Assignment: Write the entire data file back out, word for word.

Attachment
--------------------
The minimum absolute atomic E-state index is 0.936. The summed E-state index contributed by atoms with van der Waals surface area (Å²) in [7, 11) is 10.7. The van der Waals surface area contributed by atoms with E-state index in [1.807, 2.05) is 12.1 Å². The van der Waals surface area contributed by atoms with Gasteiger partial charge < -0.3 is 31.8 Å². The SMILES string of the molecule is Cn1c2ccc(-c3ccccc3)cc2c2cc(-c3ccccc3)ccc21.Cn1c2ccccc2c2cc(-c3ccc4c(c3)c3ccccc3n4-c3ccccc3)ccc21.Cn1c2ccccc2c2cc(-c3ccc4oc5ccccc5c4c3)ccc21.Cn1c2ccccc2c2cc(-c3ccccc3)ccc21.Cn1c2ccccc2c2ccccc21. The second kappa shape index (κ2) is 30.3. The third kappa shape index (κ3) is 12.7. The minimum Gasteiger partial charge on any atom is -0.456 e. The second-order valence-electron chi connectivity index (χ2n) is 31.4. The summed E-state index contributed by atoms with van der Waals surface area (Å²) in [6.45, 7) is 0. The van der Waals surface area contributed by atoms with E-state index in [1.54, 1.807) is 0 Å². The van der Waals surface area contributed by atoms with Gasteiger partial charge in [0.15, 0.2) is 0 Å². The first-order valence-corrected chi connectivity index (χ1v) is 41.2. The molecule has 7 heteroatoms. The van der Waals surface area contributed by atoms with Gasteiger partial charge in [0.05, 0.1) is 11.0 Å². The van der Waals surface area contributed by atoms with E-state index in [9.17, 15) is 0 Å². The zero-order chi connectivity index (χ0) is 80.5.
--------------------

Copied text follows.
The minimum absolute atomic E-state index is 0.936. The summed E-state index contributed by atoms with van der Waals surface area (Å²) in [7, 11) is 10.7. The van der Waals surface area contributed by atoms with E-state index in [1.807, 2.05) is 12.1 Å². The van der Waals surface area contributed by atoms with Gasteiger partial charge < -0.3 is 31.8 Å². The SMILES string of the molecule is Cn1c2ccc(-c3ccccc3)cc2c2cc(-c3ccccc3)ccc21.Cn1c2ccccc2c2cc(-c3ccc4c(c3)c3ccccc3n4-c3ccccc3)ccc21.Cn1c2ccccc2c2cc(-c3ccc4oc5ccccc5c4c3)ccc21.Cn1c2ccccc2c2cc(-c3ccccc3)ccc21.Cn1c2ccccc2c2ccccc21. The second kappa shape index (κ2) is 30.3. The third kappa shape index (κ3) is 12.7. The minimum Gasteiger partial charge on any atom is -0.456 e. The second-order valence-electron chi connectivity index (χ2n) is 31.4. The summed E-state index contributed by atoms with van der Waals surface area (Å²) in [6.45, 7) is 0. The van der Waals surface area contributed by atoms with E-state index in [1.54, 1.807) is 0 Å². The van der Waals surface area contributed by atoms with Gasteiger partial charge in [0.15, 0.2) is 0 Å². The first-order valence-corrected chi connectivity index (χ1v) is 41.2. The molecule has 7 heteroatoms. The van der Waals surface area contributed by atoms with Gasteiger partial charge in [0.05, 0.1) is 11.0 Å². The van der Waals surface area contributed by atoms with E-state index in [9.17, 15) is 0 Å². The zero-order chi connectivity index (χ0) is 80.5.